Reaching out: “Mr. Obama, on his first full day in Washington since the election, held a series of face-to-face meetings with Democrats and Republicans as he began spending his political capital. He spoke of the nation’s economic condition in dark terms and urged Congress to pass the legislation within a month,” per The New York Times’ Jeff Zeleny and David M. Herszenhorn. “The meetings were a mix of symbolism and substance between the man who will be sworn in as the 44th president and the Congressional leaders who hold the fate of his agenda in their hands. The sessions, aides said, were particularly aimed at encouraging Republicans to buy into the plan and help ease resistance over a $775 billion price tag.”
Welcome to the party: “Pitching a plan that is expected to include $300 billion in tax cuts, Obama pledged to consult Republican leaders, who until yesterday had been left out of negotiations between the president-elect's advisers and congressional Democratic staff,” Paul Kane, Lori Montgomery and Shailagh Murray write in The Washington Post.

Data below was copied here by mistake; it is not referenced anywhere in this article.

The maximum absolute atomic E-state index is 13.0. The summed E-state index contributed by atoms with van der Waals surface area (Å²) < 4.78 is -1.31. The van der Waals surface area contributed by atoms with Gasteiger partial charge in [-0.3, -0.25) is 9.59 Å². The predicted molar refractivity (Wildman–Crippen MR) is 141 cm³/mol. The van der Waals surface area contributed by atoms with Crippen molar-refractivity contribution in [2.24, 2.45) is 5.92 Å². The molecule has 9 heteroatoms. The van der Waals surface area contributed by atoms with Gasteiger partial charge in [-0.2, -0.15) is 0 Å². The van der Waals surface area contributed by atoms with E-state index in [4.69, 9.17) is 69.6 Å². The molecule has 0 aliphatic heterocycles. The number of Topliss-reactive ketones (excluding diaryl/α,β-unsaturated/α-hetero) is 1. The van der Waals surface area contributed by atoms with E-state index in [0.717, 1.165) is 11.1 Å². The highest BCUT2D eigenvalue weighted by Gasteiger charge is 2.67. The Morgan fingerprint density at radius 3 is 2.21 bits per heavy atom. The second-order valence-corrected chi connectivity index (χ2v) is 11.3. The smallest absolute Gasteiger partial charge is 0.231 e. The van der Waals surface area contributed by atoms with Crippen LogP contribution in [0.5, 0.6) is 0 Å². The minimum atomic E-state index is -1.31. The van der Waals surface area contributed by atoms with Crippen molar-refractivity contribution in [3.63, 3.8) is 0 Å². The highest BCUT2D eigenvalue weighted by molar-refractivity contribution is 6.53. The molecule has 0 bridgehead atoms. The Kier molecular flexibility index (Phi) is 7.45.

On the symbolism: “Perhaps most important was the day's tone. Obama met first with Democrats at the Capitol, then McConnell and other Republican leaders joined the session,” David Lightman and Kevin G. Hall report for McClatchy Newspapers. “Obama, participants said, didn't attempt to negotiate in the meetings and didn't express specific views of specific proposals. Still, the tone was upbeat.”
“One apparent area of agreement between Obama and Republicans -- transparency,” ABC’s Jake Tapper reported on “Good Morning America. “House Minority Whip Eric Cantor said the bill should be put on the Internet before the vote so everyone can see what's in it. ‘I'll do you one better,’ the president-elect said -- and he and his team said they’re planning a Google-like search engine for the stimulus package.”